Ozarks Area Community Action Corporation celebrates 50 years of local Foster Grandparent Program helping struggling kids

SPRINGFIELD, Mo. – Ozarks Area Community Action Corporation (OACAC) is celebrating its 50-year partnership with the Foster Grandparent Program that aims to help struggling children. 

The Foster Grandparent Program was launched nationally in 1965 and allows low-income senior citizens to assist children who are struggling one way or another. OACAC began its work with the program shortly thereafter in 1972. 

“If they’re not catching (onto) their multiplication really fast or they need extra one-on-one help, the grandparents can do that,” program Director Kathy Moore told The Heartlander. “The grandparents are there for mentoring, tutoring, just to be their friend and love unconditionally.”

Moore says foster grandparents must be 55 years of age or older and are carefully vetted with background checks before they can begin working with children. Although foster grandparents are considered volunteers, they are paid a non-taxable stipend of $3.15 per hour. If approved, foster grandparents will undergo a 20-hour orientation where they will shadow a seasoned foster grandparent already in the system.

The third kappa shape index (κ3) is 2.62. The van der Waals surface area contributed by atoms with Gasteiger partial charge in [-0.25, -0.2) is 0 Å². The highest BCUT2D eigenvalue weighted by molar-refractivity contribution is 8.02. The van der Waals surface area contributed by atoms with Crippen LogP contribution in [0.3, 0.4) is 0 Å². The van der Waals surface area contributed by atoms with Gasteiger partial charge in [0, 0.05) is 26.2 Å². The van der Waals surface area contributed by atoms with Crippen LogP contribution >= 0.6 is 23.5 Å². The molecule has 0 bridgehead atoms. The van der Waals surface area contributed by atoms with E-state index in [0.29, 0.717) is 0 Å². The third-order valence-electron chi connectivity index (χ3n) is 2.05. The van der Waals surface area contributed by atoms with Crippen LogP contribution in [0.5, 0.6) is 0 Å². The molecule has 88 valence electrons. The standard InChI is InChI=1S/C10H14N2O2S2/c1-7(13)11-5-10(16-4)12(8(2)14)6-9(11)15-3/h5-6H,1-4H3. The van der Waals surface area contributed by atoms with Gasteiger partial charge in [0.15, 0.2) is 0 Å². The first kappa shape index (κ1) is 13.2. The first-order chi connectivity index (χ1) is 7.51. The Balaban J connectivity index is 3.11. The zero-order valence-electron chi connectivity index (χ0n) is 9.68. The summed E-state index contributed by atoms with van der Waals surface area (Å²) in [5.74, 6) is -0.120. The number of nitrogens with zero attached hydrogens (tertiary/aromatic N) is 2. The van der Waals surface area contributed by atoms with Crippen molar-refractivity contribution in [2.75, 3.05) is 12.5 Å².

Foster grandparents go into public schools, Head Starts, private daycares, boys ranches and girls homes in a 14-county area. At least six children at each organization are assigned to a foster grandparent during the school year. 

Foster grandparents can volunteer a minimum of five hours a week and a maximum of 40 hours a week. Volunteers are also reimbursed for their mileage expenses. 

Moore says most foster grandparents form a tight bond with the teacher they were originally assigned to, and often stay with them for several years. One grandmother has been in the program over 25 years – half of the entire program’s life – and has kept the same teacher for 21 of those years. 

Moore told The Heartlander she noticed a major increase in positivity when schools began allowing foster grandparents back inside the classroom once worries over COVID-19 faded.

“I think this program really benefits both parties, the children and the grandparents,” Moore said. “The children are getting somebody they see who is genuinely happy to see them, wants to play with them and give them lots of love. In return, the kids are giving the grandparents the same.”

OACAC will be hosting a 50-year celebration event for the Foster Grandparents Program on Sept. 28 in Springfield. Visit the OACAC website to keep up to date. 

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